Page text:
In The King and I , Yul Brynner plays the King of Siam. Accused of being a barbarian, he decides to stage an elaborate banquet in order to prove to visiting Brits that this is not so. He serves traditionally English food to charm the British ambassador, eaten Western-style with knives and forks. After the guests are gone, he pensively sits at the banqueting table with a rice bowl and chopsticks, eating alone. Joined by Anna, played by the very British Deborah Kerr, he suddenly announces, “The fork is a foolhardy instrument, you pick up food, and it leaks!”
Off-screen, Yul was a cosmopolitan man and was equally at home eating with chopsticks or cutlery. There is no doubt that he was a gourmet chef and loved to cook. His ancestry was a combination of Gypsy, Swiss and Mongolian and these three cuisines influenced his tastes and preferences. Widely travelled from a young age, Yul collected recipes and combined them with some family favourites in an eponymous cookbook. The slipcover features a photo of Yul portraying the King of Siam and the strapline promises “Food Fit for the King and You.”
There are lots of delicious recipes between the pages of Yul’s cookbook and he writes eloquently of his culinary influences in introductions to each of the seven chapters. He describes a childhood spent in China, teenage years travelling through France with a gypsy troupe, an enduring love of Russian food, his “magic” dish of Swiss Fondue, the French cuisine that captured his heart and the food of his beloved Thailand (formerly Siam of course). He was a truly urbane man and encouraged his fans to sample dishes from all around the world. Dishes he proposes include Lotus Blossom Spare Ribs, Thai Ginger Fish, Coquilles St Jacques, Swiss Cinnamon Chicken and Green Tea Ice Cream.
Many celebrity chefs employ ghost-writers who are never acknowledged. I think it says something about Yul that his collection of recipes includes his co-writer’s name on the cover. As Susan Reed puts it in the introduction to the book: “every time you use any recipe from this collection you’ll be dining with Yul Brynner.”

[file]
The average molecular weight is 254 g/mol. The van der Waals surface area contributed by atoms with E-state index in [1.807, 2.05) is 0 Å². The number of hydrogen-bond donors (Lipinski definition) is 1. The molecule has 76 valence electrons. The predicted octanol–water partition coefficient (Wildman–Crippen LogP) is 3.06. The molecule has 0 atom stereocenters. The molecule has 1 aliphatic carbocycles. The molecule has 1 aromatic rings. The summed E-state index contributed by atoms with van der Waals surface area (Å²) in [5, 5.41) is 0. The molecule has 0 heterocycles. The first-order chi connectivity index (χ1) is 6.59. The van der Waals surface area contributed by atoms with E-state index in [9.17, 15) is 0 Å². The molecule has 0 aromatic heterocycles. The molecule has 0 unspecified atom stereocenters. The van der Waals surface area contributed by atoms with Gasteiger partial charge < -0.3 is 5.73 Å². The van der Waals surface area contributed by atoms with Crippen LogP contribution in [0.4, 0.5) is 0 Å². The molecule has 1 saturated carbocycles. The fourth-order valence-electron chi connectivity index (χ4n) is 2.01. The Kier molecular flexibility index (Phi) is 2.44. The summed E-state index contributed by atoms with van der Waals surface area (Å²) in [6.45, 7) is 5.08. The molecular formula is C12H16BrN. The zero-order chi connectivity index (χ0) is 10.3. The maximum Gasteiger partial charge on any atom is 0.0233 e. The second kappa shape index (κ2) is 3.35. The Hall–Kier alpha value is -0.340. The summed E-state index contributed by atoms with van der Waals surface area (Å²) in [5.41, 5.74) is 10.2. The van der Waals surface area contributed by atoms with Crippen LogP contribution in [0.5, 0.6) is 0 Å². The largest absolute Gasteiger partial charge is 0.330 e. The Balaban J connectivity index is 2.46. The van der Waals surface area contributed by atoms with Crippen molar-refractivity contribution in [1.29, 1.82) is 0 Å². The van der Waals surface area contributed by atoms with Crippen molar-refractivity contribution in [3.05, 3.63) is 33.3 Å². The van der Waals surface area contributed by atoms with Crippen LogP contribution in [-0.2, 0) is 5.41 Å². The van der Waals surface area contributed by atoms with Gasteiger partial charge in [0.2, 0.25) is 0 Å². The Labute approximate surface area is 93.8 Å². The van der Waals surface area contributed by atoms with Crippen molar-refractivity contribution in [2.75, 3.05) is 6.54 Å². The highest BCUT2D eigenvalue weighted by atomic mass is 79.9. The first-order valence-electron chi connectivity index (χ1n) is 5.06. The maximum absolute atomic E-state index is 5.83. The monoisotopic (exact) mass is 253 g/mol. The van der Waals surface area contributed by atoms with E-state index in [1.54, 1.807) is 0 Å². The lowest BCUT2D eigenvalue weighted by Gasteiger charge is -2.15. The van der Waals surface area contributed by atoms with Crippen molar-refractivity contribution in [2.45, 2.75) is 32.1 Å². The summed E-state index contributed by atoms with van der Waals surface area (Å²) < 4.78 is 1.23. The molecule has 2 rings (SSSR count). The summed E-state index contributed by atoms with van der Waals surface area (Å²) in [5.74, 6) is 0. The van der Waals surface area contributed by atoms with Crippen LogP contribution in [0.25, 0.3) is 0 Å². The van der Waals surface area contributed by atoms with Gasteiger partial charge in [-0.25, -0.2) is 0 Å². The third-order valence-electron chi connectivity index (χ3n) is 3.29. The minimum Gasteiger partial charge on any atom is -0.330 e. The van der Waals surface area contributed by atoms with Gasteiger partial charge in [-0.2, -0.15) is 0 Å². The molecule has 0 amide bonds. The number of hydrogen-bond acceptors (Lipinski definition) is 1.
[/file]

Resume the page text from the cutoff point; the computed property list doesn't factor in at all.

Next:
It’s National Potato Day on August 19th and nestled in Yul’s Russian Cuisine chapter is this great potato recipe. I think it’s the caraway seeds that make this dish something special. If you would like a potato-based drink too, you could consider doing as Yul advises, and have some vodka with them. Budem zdorovy!
Potatoes Baked with Sour Cream
3 cups peeled, sliced white potatoes
4 tablespoons butter
1 medium onion, peeled and chopped
1 cup sour cream
1 egg, beaten
½ teaspoon dill
¼ teaspoon caraway seeds
1/8 teaspoon salt
¼ teaspoon black pepper
½ cup bread crumbs
½ cup parmesan cheese (optional)
2 tablespoons butter
Bring 6-8 cups salted water to a boil. Add potatoes and cook for 10 minutes, or until potatoes are softened but not cooked through. Drain water off potatoes and set aside. Preheat oven to 350 degrees F. Melt butter in a skillet. Sauté onions. Put sour cream in a bowl; add cooked onion, butter and egg, stir. Add dill, caraway seeds, salt and pepper to the sour cream mixture, stir again.
Lightly butter a casserole dish. Layer potatoes and the sour cream mixture, ending with sour cream. Sprinkle bread crumbs over the sour cream, and if desired, sprinkle cheese on top of the crumbs. Dot with butter, and bake 35-40 minutes, or until a knife inserted in the dish goes through all the layers easily. (Serves 4)
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Jenny Hammerton is a film archivist with a nosey parker interest in what the stars of Hollywood Golden era liked to eat and drink. She’s been scribbling away about film star recipes for around eight years at Silver Screen Suppers and her bulging collection of film star favorites now numbers over 5500. When not cooking and writing, Jenny works with the British Movietone newsreel collection for the AP Archive in London, and DJs on a wind-up gramophone with The Shellac Sisters.